Seawater harvesting for island hotspot in Baltic Sea

Sandhamn Marina
Sandhamn Marina (Image: Sarah Rudberg)

In a year of pandemic lockdown and associated economic disruption, it might seem unlikely to learn that any holiday destination would be worried about enjoying too much of a good thing in terms of tourist numbers, but where water scarity is involved, more can actually mean less, for everyone. Happily, a timely investment in seawater harvesting technology is proving the solution to exactly that dilemma for one high-traffic location.

Baltic Sea island idyll Sandhamn is seeing record numbers of boat folks visiting this year as Swedes look for holiday alternatives to their usual Mediterranean seaside haunts due to Covid-19. 

That’s the good news for the island. The bad news is that for the 100 or so people who live there all year round and rely on tourism, the upswing in visitors is further threatening the island’s scant water resources that are running seriously low as a result of climate change and overuse.

In response, a unique seawater harvesting partnership has been developed between the Royal Swedish Yacht Club, KSSS, and Sweden’s global watertech company Bluewater. Now in its third year, this climate-adaptive initiative has brought hope to the picture-postcard town that its income-attracting marina and surrounding beaches will not cause the Stockholm archipelago island community to run out of water.

Dockside Dispenser

The two organisations have teamed up to harness Bluewater’s innovative water purification technology to pump, purify and dispense pure water on a massive scale to the 10,000 boats expected to visit the KSSS marina at Sandhamn this summer during its 20-week boating season.

The solution to water scarcity is desperately needed, says Bluewater project leader Marie Båge:

“Already the marina has seen a big increase in boat numbers, which could have spelled disaster for the island’s shrinking water reserves.”

Bluewater’s unique seawater harvesting technology was chosen by KSSS to provide boating tourists to Sandhamn access to over 40,000 litres daily of freshwater directly harvested from the sea. This is water that they can use for drinking, cooking or showering — and even to wash down their boats.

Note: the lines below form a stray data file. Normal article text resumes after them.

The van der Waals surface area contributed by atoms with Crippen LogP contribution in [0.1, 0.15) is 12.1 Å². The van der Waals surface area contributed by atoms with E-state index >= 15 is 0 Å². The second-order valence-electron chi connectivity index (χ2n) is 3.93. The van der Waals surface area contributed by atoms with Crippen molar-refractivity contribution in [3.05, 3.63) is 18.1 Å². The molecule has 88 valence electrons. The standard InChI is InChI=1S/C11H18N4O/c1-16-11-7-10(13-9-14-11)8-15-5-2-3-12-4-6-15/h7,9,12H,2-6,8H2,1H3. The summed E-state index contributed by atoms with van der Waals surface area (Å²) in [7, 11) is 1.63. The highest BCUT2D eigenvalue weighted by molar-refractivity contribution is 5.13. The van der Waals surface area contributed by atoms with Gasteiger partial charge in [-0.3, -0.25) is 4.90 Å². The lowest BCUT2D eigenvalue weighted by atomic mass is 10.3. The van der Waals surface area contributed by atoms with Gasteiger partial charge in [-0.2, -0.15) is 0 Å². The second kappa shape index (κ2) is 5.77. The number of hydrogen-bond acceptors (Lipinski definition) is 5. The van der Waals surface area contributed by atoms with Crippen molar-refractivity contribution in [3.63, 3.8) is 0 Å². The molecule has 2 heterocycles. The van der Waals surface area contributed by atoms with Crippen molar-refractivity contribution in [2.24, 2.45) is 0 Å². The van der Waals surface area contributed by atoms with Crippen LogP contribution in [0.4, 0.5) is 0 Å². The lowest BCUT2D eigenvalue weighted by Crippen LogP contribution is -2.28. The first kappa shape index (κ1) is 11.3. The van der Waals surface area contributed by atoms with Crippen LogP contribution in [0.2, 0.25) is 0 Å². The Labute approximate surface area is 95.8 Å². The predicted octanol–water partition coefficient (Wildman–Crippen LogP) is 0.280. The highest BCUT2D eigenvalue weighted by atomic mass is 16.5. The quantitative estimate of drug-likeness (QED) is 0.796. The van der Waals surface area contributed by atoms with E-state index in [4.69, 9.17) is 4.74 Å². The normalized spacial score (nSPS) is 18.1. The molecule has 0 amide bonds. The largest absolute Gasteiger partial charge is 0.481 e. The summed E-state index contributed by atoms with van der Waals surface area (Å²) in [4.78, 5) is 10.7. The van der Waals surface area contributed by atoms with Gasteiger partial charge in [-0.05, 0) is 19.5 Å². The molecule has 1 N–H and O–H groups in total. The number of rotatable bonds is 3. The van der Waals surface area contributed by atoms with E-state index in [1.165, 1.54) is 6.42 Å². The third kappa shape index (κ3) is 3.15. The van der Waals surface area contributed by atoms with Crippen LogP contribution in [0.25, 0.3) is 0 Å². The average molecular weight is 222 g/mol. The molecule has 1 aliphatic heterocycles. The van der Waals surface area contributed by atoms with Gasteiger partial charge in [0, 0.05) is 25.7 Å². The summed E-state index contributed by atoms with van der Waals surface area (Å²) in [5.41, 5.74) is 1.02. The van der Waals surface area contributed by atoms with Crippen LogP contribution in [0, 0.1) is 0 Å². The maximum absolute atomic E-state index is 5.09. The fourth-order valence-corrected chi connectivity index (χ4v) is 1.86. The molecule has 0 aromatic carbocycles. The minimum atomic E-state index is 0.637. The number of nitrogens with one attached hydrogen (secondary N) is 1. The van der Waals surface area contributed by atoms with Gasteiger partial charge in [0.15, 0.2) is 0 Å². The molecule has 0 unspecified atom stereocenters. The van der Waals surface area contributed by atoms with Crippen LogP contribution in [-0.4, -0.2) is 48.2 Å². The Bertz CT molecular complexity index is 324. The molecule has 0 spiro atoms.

Dockside Water Station

The Bluewater system involves harnessing the company’s highly advanced direct-flow PRO 600 model to purify water pumped from the heavily polluted Baltic Sea, removing all traces of bacteria, viruses, chemicals, and microplastics. The purified water is stored in 12 cisterns for acess via dispensers and standpipes. The system can purify up to 40,000 litres per day, which over the season translates into a massive half-a-million litres of water that will not need to come from the island’s threatened aquifers.

Bluewater, which has put environmental concern and ending the need for single-use plastic bottles of water at the heart of its business vision, is also offering the yachties the opportunity to buy the company’s slick BPA-free stainless steel and glass bottles. The bottles have already proven a big hit at sporting and musical events around the world with organisers wanting to make an eco-friendly commitment to removing single-use plastic.

Bluewater Stainless Steel Water Bottles

Bluewater bottles were used at all the stopovers of the last edition of The Volvo Ocean Race from Alicante in Spain to Auckland, New Zealand, and Newport, Rhode Island, in the USA. Bluewater also helped the world’s top golf authority, the R&A, end the sale of throwaway plastic bottles at the 2019 edition of The Open golf tournament at Portrush in Northern Ireland, where some 40,000 spectators purchased a bottle from the Stockholm-based company.

Bluewater is a world leading, Swedish water purification company with regional sales offices in the USA, China, South Africa and Europe. Bluewater innovates, manufactures and comercialises compact water purifiers for residential, business and public use that harness the company’s patented reverse osmosis technology to remove virtually all pollutants from tap water, including lead, bacteria, pesticides, medical residues, chlorine, microplastics, and lime-scale. 


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